Naperville stores must raise tobacco sale age to 21
Stores in Naperville no longer will be allowed to sell tobacco products to anyone younger than 21 beginning Jan. 1.
The prohibition will extend to alternative nicotine products such as e-cigarettes as of Jan. 1, 2018, after the city council voted to increase the age restrictions in an effort to protect young people's health.
The move reduces the likelihood cigarettes will make their way into high schools through teens' social networks, advocates said.
Katy Leclair, executive director of 360 Youth Services, said raising the age "limits opportunities for youth to make unhealthy decisions."
Dr. James Ostrenga, a physician who sits on the city's liquor and tobacco control commission, told city council members Monday that suburban Boston communities that raised the tobacco age are seeing decreases in youth tobacco use.
Naperville could see that positive change, too, he said, helping stop teens from going down a dangerous path that could lead to addiction.
Not everyone believes the ordinance will create such an effect. Council members Kevin Gallaher, Kevin Coyne and Paul Hinterlong voted against it.
"I think this is a symbolic effort more than a real effort," Gallaher said, noting that 18- through 20-year-old cigarette buyers can -- and will -- head to neighboring towns such as Lisle and Aurora to buy their supplies once Naperville's ban takes effect. "I think the real effort would be the state taking action."
Hinterlong and Coyne said they don't want to limit the personal choice of people who are legal adults in many ways, including being able to vote, join the military and handle their own lives.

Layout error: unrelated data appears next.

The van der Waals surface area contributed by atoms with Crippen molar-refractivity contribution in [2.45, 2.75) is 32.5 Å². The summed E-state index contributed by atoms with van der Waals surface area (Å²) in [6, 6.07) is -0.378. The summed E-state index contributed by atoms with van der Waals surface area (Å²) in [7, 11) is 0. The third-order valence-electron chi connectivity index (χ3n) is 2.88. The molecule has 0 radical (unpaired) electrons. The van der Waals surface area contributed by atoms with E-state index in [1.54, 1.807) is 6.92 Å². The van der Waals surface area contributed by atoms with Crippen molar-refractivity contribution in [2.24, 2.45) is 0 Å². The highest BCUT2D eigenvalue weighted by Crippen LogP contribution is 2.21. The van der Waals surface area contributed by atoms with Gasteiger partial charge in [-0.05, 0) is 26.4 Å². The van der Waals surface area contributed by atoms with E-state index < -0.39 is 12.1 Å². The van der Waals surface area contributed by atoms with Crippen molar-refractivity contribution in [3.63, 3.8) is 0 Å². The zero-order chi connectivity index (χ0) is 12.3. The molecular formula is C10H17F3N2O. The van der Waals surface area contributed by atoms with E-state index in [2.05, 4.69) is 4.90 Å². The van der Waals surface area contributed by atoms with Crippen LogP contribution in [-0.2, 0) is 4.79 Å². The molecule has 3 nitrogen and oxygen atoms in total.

But that argument didn't sway council member John Krummen, who spoke firmly against smoking and the cancers it can cause.
"I disagree that this is a right that everyone should have," he said. "I don't get that. You have to have a right to do something that could kill you?"
The updated ordinance does not criminalize the purchase, possession or use of cigarettes or alternative nicotine products by people younger than 21. It only serves to prohibit stores from selling the items to customers who are not yet 21. The penalty would be a fine between $100 and $500, city prosecutor Kavita Athanikar said.
The ban on sales of alternative nicotine products waits a year to go into effect to give businesses that frequently sell to young people the chance to adjust their plans or move out of town.
Mayor Steve Chirico said he hopes the ban will be effective at preventing teens and young adults from starting to smoke. And he hopes its symbolism will have an effect on lawmakers in Springfield, too.
Naperville joins Chicago, Evanston and Oak Park, which previously moved to ban sales of tobacco to people younger than 21.